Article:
Well, it won’t be wild today, I don’t expect, but my teaching term does begin, with the first meeting of my seminar on Women and Detective Fiction. I’ve always really enjoyed teaching this seminar in the past: it usually attracts a good group of students, the readings are varied and, I think, productively juxtaposed, and the discussion as a result tends to be lively and interesting. Plus who wouldn’t like a reason to read Gaudy Night and call it working? Today is just administrative stuff, mostly, though I’ll make a few remarks about my choice of readings and some of the themes that I expect we’ll concentrate as we go forward. Then we’ll discuss the course requirements and expectations, and then sign everyone up for question sets and seminar presentations. Looking at my incredibly detailed syllabus, I am amused to remember the one page mimeographed sheets that served this purpose when I was an undergraduate. Now, if it’s not in the syllabus, good luck insisting on it! Today, students expect a very literal and precise explanation of what they are supposed to do and how they will be evaluated for their efforts. There are some good reasons for this, including transparency (it seems only fair that they should know what they are supposed to do and how they will be evaluated for it!) but at the same time the trend towards hand-holding does rather sap the student experience of what I guess I’d consider adult expectations. I worry, too, that my detailed handouts (and Blackboard sites) sometimes backfire, in that students don’t even try to infer anything or figure anything out for themselves (looking up regulations, for instance)–and then there are the students who blithely ignore all the support materials and email or corner you with tediously repetitious questions about when things are due, what the policy is on late papers, and so forth. I no longer answer these questions, except with a smiling “You’ll find all that information and more in your syllabus.” It’s that whole teach a man to fish philosophy (imagine, then, how it peeved me to see on one of my course evaluations a year or so ago, “She’s not very helpful: whenever I asked her anything, she just said “look in the syllabus”…).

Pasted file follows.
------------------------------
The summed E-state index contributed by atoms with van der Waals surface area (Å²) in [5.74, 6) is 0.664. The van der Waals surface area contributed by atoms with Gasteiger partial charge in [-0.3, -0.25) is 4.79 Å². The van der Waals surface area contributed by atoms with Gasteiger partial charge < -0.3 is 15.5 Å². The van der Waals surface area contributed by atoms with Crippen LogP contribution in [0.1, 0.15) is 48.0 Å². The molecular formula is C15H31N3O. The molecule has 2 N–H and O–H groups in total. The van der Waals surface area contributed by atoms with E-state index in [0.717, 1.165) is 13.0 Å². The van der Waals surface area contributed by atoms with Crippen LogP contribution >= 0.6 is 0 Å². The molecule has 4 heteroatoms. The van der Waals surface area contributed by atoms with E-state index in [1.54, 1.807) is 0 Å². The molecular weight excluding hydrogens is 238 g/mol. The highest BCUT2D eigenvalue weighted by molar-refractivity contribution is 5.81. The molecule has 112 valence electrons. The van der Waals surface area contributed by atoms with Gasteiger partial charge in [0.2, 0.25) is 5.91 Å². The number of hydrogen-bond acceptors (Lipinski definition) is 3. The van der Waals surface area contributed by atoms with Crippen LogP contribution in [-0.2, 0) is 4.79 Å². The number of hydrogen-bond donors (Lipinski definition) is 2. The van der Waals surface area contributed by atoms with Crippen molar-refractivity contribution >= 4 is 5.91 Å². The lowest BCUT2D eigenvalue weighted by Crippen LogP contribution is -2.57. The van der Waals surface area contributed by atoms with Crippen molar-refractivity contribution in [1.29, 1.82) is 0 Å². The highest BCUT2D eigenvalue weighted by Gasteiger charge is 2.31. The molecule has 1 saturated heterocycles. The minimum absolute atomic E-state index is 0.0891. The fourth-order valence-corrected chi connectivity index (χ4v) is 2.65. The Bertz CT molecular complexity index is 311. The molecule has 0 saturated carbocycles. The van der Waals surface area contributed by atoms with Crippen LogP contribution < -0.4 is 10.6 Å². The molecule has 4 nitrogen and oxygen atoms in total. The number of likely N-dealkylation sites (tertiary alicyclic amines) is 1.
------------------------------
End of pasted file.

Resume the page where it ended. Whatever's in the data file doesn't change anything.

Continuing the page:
Anyway, these petty annoyances aside, I’m glad to be heading into the classroom, and I expect to post regularly about it as I have been doing since Fall 2007! I still find the expectation (mine, not anybody else’s) that I’ll keep up the series a helpful kind of discipline, and I’m still frequently surprised at what I discover I have to say about the class meetings, even if it’s only some idea about what not to do next time when I cover the same material. This term is all repeat teaching, actually, except that I always tinker a little with the reading lists from year to year. In the British Literature Since 1800 survey course, for instance, I’ve put in Gaskell’s Mary Barton instead of Great Expectations, which mixes things up a bit. Much as I love Great Expectations, brilliant as it is, and sorry as I am not to be doing any Dickens, as a result, in the course–I just couldn’t go through it one more time quite so soon! And Mary Barton, while not nearly as brilliant, is in lots of ways just as interesting and representative of important things about Victorian literature. Plus it has a boat chase. I love the boat chase. In Women and Detective Fiction I didn’t succeed in really revamping the list, but then I’ve always been mostly very happy with it. But I did eventually add in Nancy Drew. And did I mention that I get to reread Gaudy Night? To my annoyance, Death in a Tenured Position (which nicely rounds out the academic focus of Gaudy Night and An Unsuitable Job for a Woman with a more contemporary perspective on feminism and universities) went out of print right after I placed my book order, but happily our bookstore has been able to round up nearly enough copies for everyone, and if the students can show a little extra initiative, they will be able to find more themselves. I didn’t want to let this book go, not just because of the academic angle (and the importance of poetry in it, which makes another interesting link to Gaudy Night) but because I definitely wanted to talk about Carolyn Heilbrun (who has also written some of the best essays around on women and detective fiction). I could have picked a different one of her novels, of course, and next time I might have to, but I’m fond of this one–and sometimes, with so many to choose from, that’s as good a reason as any!
So, off I go to class, and then this afternoon we all ‘meet and greet’ our incoming graduate students, and then we’re well underway for the year.